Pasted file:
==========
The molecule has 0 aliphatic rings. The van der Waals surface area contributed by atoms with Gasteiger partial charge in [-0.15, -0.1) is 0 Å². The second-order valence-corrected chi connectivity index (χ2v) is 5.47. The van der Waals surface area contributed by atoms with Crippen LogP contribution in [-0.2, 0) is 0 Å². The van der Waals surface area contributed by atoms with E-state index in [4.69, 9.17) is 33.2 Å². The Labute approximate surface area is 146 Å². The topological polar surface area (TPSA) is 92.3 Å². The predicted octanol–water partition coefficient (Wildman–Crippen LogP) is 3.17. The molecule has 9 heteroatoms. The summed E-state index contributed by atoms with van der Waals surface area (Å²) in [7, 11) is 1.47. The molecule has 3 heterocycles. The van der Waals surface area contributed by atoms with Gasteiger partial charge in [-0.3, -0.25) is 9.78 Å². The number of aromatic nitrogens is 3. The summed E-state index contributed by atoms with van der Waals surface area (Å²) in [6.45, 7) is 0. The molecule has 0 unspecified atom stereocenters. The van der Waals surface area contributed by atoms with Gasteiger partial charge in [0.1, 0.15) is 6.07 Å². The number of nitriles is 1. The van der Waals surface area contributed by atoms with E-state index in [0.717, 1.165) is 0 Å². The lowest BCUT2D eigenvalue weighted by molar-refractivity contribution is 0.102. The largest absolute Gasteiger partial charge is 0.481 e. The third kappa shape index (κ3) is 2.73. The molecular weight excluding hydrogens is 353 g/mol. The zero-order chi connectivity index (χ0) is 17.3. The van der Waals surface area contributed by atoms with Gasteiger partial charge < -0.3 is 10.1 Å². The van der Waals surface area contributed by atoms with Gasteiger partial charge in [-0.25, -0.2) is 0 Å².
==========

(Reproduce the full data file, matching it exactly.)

The molecule has 0 aliphatic rings. The van der Waals surface area contributed by atoms with Gasteiger partial charge in [-0.15, -0.1) is 0 Å². The second-order valence-corrected chi connectivity index (χ2v) is 5.47. The van der Waals surface area contributed by atoms with Crippen LogP contribution in [-0.2, 0) is 0 Å². The van der Waals surface area contributed by atoms with E-state index in [4.69, 9.17) is 33.2 Å². The Labute approximate surface area is 146 Å². The topological polar surface area (TPSA) is 92.3 Å². The predicted octanol–water partition coefficient (Wildman–Crippen LogP) is 3.17. The molecule has 9 heteroatoms. The summed E-state index contributed by atoms with van der Waals surface area (Å²) in [7, 11) is 1.47. The molecule has 3 heterocycles. The van der Waals surface area contributed by atoms with Gasteiger partial charge in [-0.3, -0.25) is 9.78 Å². The number of aromatic nitrogens is 3. The summed E-state index contributed by atoms with van der Waals surface area (Å²) in [6.45, 7) is 0. The molecule has 0 unspecified atom stereocenters. The van der Waals surface area contributed by atoms with Gasteiger partial charge in [0.1, 0.15) is 6.07 Å². The number of nitriles is 1. The van der Waals surface area contributed by atoms with E-state index in [0.717, 1.165) is 0 Å². The lowest BCUT2D eigenvalue weighted by molar-refractivity contribution is 0.102. The largest absolute Gasteiger partial charge is 0.481 e. The third kappa shape index (κ3) is 2.73. The molecular weight excluding hydrogens is 353 g/mol. The zero-order chi connectivity index (χ0) is 17.3. The van der Waals surface area contributed by atoms with Gasteiger partial charge < -0.3 is 10.1 Å². The van der Waals surface area contributed by atoms with Gasteiger partial charge in [-0.25, -0.2) is 0 Å².